Now, let us look at the last two columns, which show the same quantity (pressure), but expressed in different units. First, notice how much the numbers increase from the bottom to the top and in particular, how large the pressure is of a deafening sound versus the faintest sound we can hear. Such a vast range of numbers makes it difficult to conveniently talk quantitatively about all the sounds within the human hearing experience, so converting these values to something more manageable is of great benefit. This is the basic reason why we prefer to use decibels to discuss sound levels. As we soon will see, the decibel is based on the logarithm function, which is a mathematical way of taking increasingly large numbers and compressing them to a more manageable scale.

The columns labeled "Pressure" represent the acoustic pressure, or gauge pressure if you will, of the respective decibel level. The acoustic pressure fluctuates in addition to atmospheric pressure. Acoustic pressures are very, very small compared to everyday pressures such as the 32 psi you might put in your tires, or 8 psi you might put in a basketball. Atmospheric pressure (1 atm) is roughly 5000 times the acoustic pressure of a "deafening" sound. The fact that acoustic pressures are so small is another reason why decibels make sense, because it allows us to state the acoustic pressure relative to a reference pressure and not worry about the specific pressure unit.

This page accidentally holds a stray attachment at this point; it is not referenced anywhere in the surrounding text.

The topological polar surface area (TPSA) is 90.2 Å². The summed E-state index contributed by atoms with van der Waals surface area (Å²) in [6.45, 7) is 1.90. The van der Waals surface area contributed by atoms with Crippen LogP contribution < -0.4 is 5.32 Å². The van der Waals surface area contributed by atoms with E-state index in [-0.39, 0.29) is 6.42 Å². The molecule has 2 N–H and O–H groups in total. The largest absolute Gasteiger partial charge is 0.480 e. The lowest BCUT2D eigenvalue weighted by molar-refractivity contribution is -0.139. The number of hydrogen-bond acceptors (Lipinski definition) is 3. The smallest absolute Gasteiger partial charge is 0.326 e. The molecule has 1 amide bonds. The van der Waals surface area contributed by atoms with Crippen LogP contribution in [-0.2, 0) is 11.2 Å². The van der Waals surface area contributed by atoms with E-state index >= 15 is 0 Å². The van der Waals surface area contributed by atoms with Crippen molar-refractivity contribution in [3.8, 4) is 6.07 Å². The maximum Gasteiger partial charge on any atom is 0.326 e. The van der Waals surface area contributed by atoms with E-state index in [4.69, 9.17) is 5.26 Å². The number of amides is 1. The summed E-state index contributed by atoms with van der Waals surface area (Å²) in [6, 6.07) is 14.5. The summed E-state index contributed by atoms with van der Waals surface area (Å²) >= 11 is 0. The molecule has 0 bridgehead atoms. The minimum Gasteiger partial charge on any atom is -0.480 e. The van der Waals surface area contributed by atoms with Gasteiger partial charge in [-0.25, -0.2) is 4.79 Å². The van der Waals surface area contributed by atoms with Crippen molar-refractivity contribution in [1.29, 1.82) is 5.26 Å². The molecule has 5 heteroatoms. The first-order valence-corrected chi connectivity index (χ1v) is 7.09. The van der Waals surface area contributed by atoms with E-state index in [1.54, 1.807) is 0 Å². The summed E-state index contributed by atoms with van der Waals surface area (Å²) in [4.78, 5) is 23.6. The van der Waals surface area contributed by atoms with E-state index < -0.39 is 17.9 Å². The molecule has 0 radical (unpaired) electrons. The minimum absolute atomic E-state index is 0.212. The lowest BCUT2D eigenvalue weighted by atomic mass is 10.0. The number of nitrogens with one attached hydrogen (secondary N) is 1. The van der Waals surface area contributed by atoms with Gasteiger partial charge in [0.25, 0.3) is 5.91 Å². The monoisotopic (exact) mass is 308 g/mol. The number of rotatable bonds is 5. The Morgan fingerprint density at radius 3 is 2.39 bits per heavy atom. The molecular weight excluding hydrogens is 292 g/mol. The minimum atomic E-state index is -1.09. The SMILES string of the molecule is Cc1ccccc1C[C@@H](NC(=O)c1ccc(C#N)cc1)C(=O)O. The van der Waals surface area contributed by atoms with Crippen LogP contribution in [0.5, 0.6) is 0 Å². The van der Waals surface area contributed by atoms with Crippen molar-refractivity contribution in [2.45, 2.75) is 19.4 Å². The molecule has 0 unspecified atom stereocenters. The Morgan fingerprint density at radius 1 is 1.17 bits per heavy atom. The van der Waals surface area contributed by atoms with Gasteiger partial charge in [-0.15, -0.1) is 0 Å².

2. Comparing Decibels; Rules of Thumb

When comparing decibel values, it is important to keep in mind how decibels combine. Consider the following two points:

  • The combination of a sound having a level of 50 dB(A), and a second sound having an equal sound level of 50 dB(A) is 53 dB(A). In shorthand, 50 dB(A) "plus" 50 dB(A) is 53 dB(A). Hence,
    Two equal sound levels combine to be 3 decibels greater than the individual.
  • The combination of a sound having a level of 60 dB(A), and a second sound having a sound level of 50 dB(A) is 60 dB(A). In shorthand, 60 dB(A) "plus" 50 dB(A) is 60 dB(A). Hence,
    When two sound levels differ by 10 decibels or more, when combined, the lesser level can be ignored.

When comparing the perceived relative loudness of a change in sound level, consider the following table. Loudness is the term we use for how we rank our perception of various sound levels. Loudness is like the volume of the television or media player. Sound Level Table